Britain’s rich are selling up and moving out of central London, replaced by super-wealthy buyers from regions such as the Middle East, China, and India, new research found.
Real estate consultancy Savills said foreign buyers inject some £3.7bn ($6bn) into London property each year, the bulk of which - £2.7bn – is used to snap up homes in billionaire markets such as Mayfair, Kensington, Notting Hill and Chelsea.
Buyers from the Middle East and North Africa are among the biggest spenders on high-end property, holding a 10 percent share of prime central London real estate and with an average spend of £4m, Savills said.
By value, MENA homeowners hold 13 percent of London’s most expensive property.
The biggest spenders in the capital come from eastern Europe and the former Soviet Union, putting down £6.2m on average.
Indian buyers, who make up nine percent of all buyers in the £5m to £15m price band, spend £3.4m while Chinese, widely tipped as the next group to arrive in force, spending £2.2m on average.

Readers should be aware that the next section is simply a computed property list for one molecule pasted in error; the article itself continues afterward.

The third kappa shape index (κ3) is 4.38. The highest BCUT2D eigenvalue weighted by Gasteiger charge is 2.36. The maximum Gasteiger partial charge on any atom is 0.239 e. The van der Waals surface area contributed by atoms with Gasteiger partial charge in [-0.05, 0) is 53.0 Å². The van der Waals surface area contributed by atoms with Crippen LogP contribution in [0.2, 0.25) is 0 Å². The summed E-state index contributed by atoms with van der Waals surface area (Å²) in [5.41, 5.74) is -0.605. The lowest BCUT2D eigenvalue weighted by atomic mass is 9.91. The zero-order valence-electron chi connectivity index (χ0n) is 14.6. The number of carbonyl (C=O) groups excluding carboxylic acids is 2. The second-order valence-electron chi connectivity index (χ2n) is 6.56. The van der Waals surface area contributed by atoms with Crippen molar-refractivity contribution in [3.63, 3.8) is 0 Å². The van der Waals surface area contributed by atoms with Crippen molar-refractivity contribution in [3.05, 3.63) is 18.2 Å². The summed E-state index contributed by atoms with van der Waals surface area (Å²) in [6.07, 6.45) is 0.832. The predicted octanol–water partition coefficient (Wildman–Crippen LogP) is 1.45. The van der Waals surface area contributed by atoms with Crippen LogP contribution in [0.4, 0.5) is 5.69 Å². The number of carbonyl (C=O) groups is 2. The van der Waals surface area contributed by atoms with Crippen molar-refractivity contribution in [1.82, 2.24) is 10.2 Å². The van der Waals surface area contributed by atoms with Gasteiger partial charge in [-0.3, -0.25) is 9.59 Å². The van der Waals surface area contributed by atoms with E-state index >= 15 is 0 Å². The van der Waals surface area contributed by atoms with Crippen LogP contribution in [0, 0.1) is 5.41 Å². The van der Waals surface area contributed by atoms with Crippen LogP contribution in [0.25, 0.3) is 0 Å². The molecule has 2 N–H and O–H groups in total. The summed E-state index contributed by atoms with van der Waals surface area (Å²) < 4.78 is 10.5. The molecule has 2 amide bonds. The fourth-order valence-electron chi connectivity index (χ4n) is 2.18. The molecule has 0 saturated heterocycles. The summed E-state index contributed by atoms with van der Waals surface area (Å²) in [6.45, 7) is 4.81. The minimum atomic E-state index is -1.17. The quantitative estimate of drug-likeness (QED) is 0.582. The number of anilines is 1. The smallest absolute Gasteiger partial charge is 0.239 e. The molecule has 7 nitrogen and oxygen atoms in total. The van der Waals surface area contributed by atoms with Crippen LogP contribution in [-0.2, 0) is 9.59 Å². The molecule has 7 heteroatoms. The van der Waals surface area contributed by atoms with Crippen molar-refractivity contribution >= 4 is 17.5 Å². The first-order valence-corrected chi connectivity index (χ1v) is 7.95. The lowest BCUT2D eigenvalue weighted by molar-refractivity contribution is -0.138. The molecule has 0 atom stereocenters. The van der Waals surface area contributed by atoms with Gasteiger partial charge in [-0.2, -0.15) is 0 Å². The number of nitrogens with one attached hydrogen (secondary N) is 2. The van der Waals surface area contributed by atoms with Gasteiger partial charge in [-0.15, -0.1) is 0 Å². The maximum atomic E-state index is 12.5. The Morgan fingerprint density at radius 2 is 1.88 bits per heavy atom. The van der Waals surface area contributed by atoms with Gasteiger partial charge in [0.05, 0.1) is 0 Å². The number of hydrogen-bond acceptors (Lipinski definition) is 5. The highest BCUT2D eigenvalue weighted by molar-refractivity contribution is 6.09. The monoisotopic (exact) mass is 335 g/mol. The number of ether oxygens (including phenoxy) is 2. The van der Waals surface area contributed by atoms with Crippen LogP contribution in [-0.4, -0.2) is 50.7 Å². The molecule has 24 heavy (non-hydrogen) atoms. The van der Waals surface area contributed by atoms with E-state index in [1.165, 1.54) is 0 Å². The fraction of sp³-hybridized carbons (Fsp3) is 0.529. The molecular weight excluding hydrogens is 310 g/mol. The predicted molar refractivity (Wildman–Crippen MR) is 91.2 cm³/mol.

The British spend, on average, £1.5m on prime London property, Savills said.
The British capital is being boosted by the weakness of sterling and the perception that London is a safe haven for investors amid political and financial uncertainty.
“The diversity of economies from which these buyers originate and of their motivations for purchase, mean that there will nearly always be an overseas market for London property for as long as London remains a major global city,” said Yolande Barnes, head of residential research at Savills.
The demand is leading British owners to sell their homes and move to outer London, creating a “champagne tower effect” that pushes wealth out beyond the central city market.
“UK owners are disinvesting and moving out of the central areas, taking their equity with them,” said Barnes. “Central London is becoming more international as these [foreign] buyers tend to hold their stock for longer than their UK counterparts”
One Hyde Park, the UK’s priciest real estate project, has sold nearly a quarter of its apartments to wealthy Arab buyers, the CEO of Candy & Candy told Arabian Business in February.
Between 20-25 percent of sales were to Middle East buyers, with the cheapest apartment in the development costing £5.75m ($9.2m).For all the latest business news from the UAE and Gulf countries, follow us on Twitter and Linkedin, like us on Facebook and subscribe to our YouTube page, which is updated daily.
Subscribe to Arabian Business' newsletter to receive the latest breaking news and business stories in Dubai,the UAE and the GCC straight to your inbox.